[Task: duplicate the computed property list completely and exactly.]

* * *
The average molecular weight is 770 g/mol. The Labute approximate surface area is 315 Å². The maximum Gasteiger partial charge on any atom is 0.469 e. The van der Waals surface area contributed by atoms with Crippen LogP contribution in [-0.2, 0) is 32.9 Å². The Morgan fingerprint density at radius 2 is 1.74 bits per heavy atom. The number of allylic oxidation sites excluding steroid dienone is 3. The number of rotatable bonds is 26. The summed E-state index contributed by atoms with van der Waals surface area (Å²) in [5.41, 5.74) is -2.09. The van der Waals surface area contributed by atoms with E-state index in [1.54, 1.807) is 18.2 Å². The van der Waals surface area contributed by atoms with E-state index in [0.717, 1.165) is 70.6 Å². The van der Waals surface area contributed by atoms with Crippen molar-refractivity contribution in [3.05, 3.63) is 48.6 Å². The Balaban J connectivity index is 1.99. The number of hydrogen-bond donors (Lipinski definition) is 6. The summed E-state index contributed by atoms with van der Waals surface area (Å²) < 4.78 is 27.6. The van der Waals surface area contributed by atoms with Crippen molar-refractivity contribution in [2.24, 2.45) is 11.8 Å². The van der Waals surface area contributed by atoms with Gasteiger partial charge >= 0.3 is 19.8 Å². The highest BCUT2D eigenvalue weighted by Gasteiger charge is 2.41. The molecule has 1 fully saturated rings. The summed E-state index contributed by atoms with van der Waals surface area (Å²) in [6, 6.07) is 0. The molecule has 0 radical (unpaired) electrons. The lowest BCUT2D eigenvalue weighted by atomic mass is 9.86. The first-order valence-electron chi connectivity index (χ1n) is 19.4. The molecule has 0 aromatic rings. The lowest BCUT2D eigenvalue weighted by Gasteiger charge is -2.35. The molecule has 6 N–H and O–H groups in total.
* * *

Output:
The average molecular weight is 770 g/mol. The Labute approximate surface area is 315 Å². The maximum Gasteiger partial charge on any atom is 0.469 e. The van der Waals surface area contributed by atoms with Crippen LogP contribution in [-0.2, 0) is 32.9 Å². The Morgan fingerprint density at radius 2 is 1.74 bits per heavy atom. The number of allylic oxidation sites excluding steroid dienone is 3. The number of rotatable bonds is 26. The summed E-state index contributed by atoms with van der Waals surface area (Å²) in [5.41, 5.74) is -2.09. The van der Waals surface area contributed by atoms with E-state index in [1.54, 1.807) is 18.2 Å². The van der Waals surface area contributed by atoms with E-state index in [0.717, 1.165) is 70.6 Å². The van der Waals surface area contributed by atoms with Crippen molar-refractivity contribution in [3.05, 3.63) is 48.6 Å². The Balaban J connectivity index is 1.99. The number of hydrogen-bond donors (Lipinski definition) is 6. The summed E-state index contributed by atoms with van der Waals surface area (Å²) < 4.78 is 27.6. The van der Waals surface area contributed by atoms with Crippen molar-refractivity contribution in [2.24, 2.45) is 11.8 Å². The van der Waals surface area contributed by atoms with Gasteiger partial charge >= 0.3 is 19.8 Å². The highest BCUT2D eigenvalue weighted by Gasteiger charge is 2.41. The molecule has 1 fully saturated rings. The summed E-state index contributed by atoms with van der Waals surface area (Å²) in [6, 6.07) is 0. The molecule has 0 radical (unpaired) electrons. The lowest BCUT2D eigenvalue weighted by atomic mass is 9.86. The first-order valence-electron chi connectivity index (χ1n) is 19.4. The molecule has 0 aromatic rings. The lowest BCUT2D eigenvalue weighted by Gasteiger charge is -2.35. The molecule has 6 N–H and O–H groups in total.